Electrical power travels along transmission wires from power plants to homes and businesses. Along the way, transformers raise or "step up" and lower or "step down" the voltage.
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Electric Power Delivery System

Electric power supplied to homes and businesses is typically AC (alternating current). The electrons do not travel along the power lines overhead but vibrate back and forth at 60 times per second within these lines. The AC outlet in your home delivers energy not electrons. When you plug in an appliance, the outlet supplies the power to move electrons that are already in the wiring of the appliance, around a closed circuit to produce a current. The energy is supplied to your home as a voltage through a large and very complex power distribution network. After electric power is generated within a power station, it is sent through a network of power lines to consumers. This is done in several steps.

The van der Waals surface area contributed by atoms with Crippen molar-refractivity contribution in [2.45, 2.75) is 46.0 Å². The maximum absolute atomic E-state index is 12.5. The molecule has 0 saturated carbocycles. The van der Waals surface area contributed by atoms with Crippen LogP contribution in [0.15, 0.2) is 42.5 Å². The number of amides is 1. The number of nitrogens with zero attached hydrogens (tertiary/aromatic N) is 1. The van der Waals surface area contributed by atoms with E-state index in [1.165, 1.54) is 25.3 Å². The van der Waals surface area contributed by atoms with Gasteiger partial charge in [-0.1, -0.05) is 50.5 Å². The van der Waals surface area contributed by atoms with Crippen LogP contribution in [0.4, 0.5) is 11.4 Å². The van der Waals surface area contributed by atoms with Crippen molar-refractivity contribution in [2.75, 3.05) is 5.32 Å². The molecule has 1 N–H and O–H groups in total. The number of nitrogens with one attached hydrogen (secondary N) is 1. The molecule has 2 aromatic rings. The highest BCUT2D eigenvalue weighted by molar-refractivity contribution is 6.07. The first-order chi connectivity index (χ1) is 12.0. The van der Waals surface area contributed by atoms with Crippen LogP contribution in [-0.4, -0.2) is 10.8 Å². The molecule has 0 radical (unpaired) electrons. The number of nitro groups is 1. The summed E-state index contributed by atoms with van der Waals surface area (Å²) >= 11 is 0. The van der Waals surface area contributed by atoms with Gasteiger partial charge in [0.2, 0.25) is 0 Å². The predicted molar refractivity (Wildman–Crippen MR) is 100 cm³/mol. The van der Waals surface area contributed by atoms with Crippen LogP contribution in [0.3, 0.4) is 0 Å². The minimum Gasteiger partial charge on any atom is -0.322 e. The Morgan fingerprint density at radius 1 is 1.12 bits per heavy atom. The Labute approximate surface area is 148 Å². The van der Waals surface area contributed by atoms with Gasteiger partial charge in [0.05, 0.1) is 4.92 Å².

• Electric power leaves the power plant at very high current levels and with voltages of several thousand volts.
  • The voltage is "stepped up" (increased) to several hundred thousand volts because less energy is lost during the trip along the overhead power lines at these high voltages.
  • Before the power is distributed to industrial users, the voltage is "stepped down" (decreased) to several thousand volts again.
  • For home use, the voltage is stepped down even further to 110 volts.

Each time the voltage is stepped down, a transformer is used. Transformers are devices that work only with alternating current flows to either step up or step down voltages. They begin to behave badly when direct currents (DC) are superimposed on the normal AC currents that are handled routinely in the power grid. This is the main reason that power grids can be compromised by space weather events.

Last modified February 17, 2009 by Randy Russell.

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